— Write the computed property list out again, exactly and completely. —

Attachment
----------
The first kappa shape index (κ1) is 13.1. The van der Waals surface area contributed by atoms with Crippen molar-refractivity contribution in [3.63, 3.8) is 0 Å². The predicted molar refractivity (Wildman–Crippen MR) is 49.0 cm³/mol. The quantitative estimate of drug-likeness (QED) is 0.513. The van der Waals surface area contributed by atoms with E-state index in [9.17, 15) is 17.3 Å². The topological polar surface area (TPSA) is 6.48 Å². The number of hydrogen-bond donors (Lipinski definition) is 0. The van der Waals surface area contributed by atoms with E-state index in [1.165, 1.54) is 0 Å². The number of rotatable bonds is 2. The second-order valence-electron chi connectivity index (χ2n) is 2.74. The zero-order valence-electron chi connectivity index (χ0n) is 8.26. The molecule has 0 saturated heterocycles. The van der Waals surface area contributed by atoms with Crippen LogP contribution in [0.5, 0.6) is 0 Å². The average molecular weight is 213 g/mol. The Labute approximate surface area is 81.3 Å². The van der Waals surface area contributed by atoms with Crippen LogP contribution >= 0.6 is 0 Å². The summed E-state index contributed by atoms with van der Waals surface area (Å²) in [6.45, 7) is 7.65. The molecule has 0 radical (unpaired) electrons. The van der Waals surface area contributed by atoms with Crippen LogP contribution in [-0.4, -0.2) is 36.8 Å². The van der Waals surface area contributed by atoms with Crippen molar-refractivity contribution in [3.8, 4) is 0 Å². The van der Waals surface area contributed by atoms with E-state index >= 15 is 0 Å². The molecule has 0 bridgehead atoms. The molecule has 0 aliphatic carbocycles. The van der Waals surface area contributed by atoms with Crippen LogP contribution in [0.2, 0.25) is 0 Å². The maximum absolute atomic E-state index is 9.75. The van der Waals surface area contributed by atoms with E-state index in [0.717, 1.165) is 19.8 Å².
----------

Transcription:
The first kappa shape index (κ1) is 13.1. The van der Waals surface area contributed by atoms with Crippen molar-refractivity contribution in [3.63, 3.8) is 0 Å². The predicted molar refractivity (Wildman–Crippen MR) is 49.0 cm³/mol. The quantitative estimate of drug-likeness (QED) is 0.513. The van der Waals surface area contributed by atoms with E-state index in [9.17, 15) is 17.3 Å². The topological polar surface area (TPSA) is 6.48 Å². The number of hydrogen-bond donors (Lipinski definition) is 0. The van der Waals surface area contributed by atoms with E-state index in [1.165, 1.54) is 0 Å². The number of rotatable bonds is 2. The second-order valence-electron chi connectivity index (χ2n) is 2.74. The zero-order valence-electron chi connectivity index (χ0n) is 8.26. The molecule has 0 saturated heterocycles. The van der Waals surface area contributed by atoms with Crippen LogP contribution in [0.5, 0.6) is 0 Å². The average molecular weight is 213 g/mol. The Labute approximate surface area is 81.3 Å². The van der Waals surface area contributed by atoms with Crippen LogP contribution >= 0.6 is 0 Å². The summed E-state index contributed by atoms with van der Waals surface area (Å²) in [6.45, 7) is 7.65. The molecule has 0 radical (unpaired) electrons. The van der Waals surface area contributed by atoms with Crippen LogP contribution in [-0.4, -0.2) is 36.8 Å². The van der Waals surface area contributed by atoms with Crippen molar-refractivity contribution in [3.8, 4) is 0 Å². The van der Waals surface area contributed by atoms with E-state index >= 15 is 0 Å². The molecule has 0 bridgehead atoms. The molecule has 0 aliphatic carbocycles. The van der Waals surface area contributed by atoms with Crippen LogP contribution in [0.2, 0.25) is 0 Å². The maximum absolute atomic E-state index is 9.75. The van der Waals surface area contributed by atoms with E-state index in [0.717, 1.165) is 19.8 Å².